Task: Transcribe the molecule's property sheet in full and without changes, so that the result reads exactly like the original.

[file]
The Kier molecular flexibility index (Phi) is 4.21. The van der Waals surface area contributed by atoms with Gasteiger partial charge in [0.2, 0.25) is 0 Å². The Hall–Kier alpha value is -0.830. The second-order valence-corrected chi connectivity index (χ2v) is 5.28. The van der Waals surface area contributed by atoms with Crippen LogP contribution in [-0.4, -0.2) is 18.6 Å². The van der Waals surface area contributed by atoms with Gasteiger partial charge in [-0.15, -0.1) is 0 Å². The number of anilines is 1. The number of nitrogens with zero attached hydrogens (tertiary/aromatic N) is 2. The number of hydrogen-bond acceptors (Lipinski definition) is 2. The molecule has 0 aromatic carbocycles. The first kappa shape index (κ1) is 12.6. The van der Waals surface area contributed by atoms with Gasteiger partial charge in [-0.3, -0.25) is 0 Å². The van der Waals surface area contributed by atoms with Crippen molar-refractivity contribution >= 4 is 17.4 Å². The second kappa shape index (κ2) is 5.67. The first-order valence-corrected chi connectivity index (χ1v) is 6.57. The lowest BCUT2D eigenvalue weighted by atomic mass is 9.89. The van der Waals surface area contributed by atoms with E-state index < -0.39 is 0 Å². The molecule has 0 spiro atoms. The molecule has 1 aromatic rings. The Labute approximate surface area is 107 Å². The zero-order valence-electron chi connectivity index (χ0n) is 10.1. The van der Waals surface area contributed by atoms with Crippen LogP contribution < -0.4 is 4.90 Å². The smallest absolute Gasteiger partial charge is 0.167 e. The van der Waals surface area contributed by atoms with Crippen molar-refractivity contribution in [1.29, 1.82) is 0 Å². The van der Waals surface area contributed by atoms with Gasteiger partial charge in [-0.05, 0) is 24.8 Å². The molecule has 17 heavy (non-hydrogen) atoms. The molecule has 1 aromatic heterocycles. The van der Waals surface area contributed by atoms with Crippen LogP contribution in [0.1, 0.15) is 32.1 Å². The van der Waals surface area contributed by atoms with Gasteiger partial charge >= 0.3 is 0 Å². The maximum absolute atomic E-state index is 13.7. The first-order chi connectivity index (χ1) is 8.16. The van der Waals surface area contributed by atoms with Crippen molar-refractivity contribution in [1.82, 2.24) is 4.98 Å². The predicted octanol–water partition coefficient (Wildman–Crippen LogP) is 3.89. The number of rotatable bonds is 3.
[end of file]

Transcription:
The Kier molecular flexibility index (Phi) is 4.21. The van der Waals surface area contributed by atoms with Gasteiger partial charge in [0.2, 0.25) is 0 Å². The Hall–Kier alpha value is -0.830. The second-order valence-corrected chi connectivity index (χ2v) is 5.28. The van der Waals surface area contributed by atoms with Crippen LogP contribution in [-0.4, -0.2) is 18.6 Å². The van der Waals surface area contributed by atoms with Gasteiger partial charge in [-0.15, -0.1) is 0 Å². The number of anilines is 1. The number of nitrogens with zero attached hydrogens (tertiary/aromatic N) is 2. The number of hydrogen-bond acceptors (Lipinski definition) is 2. The molecule has 0 aromatic carbocycles. The first kappa shape index (κ1) is 12.6. The van der Waals surface area contributed by atoms with Gasteiger partial charge in [-0.3, -0.25) is 0 Å². The van der Waals surface area contributed by atoms with Crippen molar-refractivity contribution >= 4 is 17.4 Å². The second kappa shape index (κ2) is 5.67. The first-order valence-corrected chi connectivity index (χ1v) is 6.57. The lowest BCUT2D eigenvalue weighted by atomic mass is 9.89. The van der Waals surface area contributed by atoms with E-state index < -0.39 is 0 Å². The molecule has 0 spiro atoms. The molecule has 1 aromatic rings. The Labute approximate surface area is 107 Å². The zero-order valence-electron chi connectivity index (χ0n) is 10.1. The van der Waals surface area contributed by atoms with Crippen LogP contribution < -0.4 is 4.90 Å². The smallest absolute Gasteiger partial charge is 0.167 e. The van der Waals surface area contributed by atoms with Crippen molar-refractivity contribution in [1.29, 1.82) is 0 Å². The van der Waals surface area contributed by atoms with Gasteiger partial charge in [-0.05, 0) is 24.8 Å². The molecule has 17 heavy (non-hydrogen) atoms. The molecule has 1 aromatic heterocycles. The van der Waals surface area contributed by atoms with Crippen LogP contribution in [0.1, 0.15) is 32.1 Å². The van der Waals surface area contributed by atoms with Gasteiger partial charge >= 0.3 is 0 Å². The maximum absolute atomic E-state index is 13.7. The first-order chi connectivity index (χ1) is 8.16. The van der Waals surface area contributed by atoms with Crippen molar-refractivity contribution in [1.82, 2.24) is 4.98 Å². The predicted octanol–water partition coefficient (Wildman–Crippen LogP) is 3.89. The number of rotatable bonds is 3.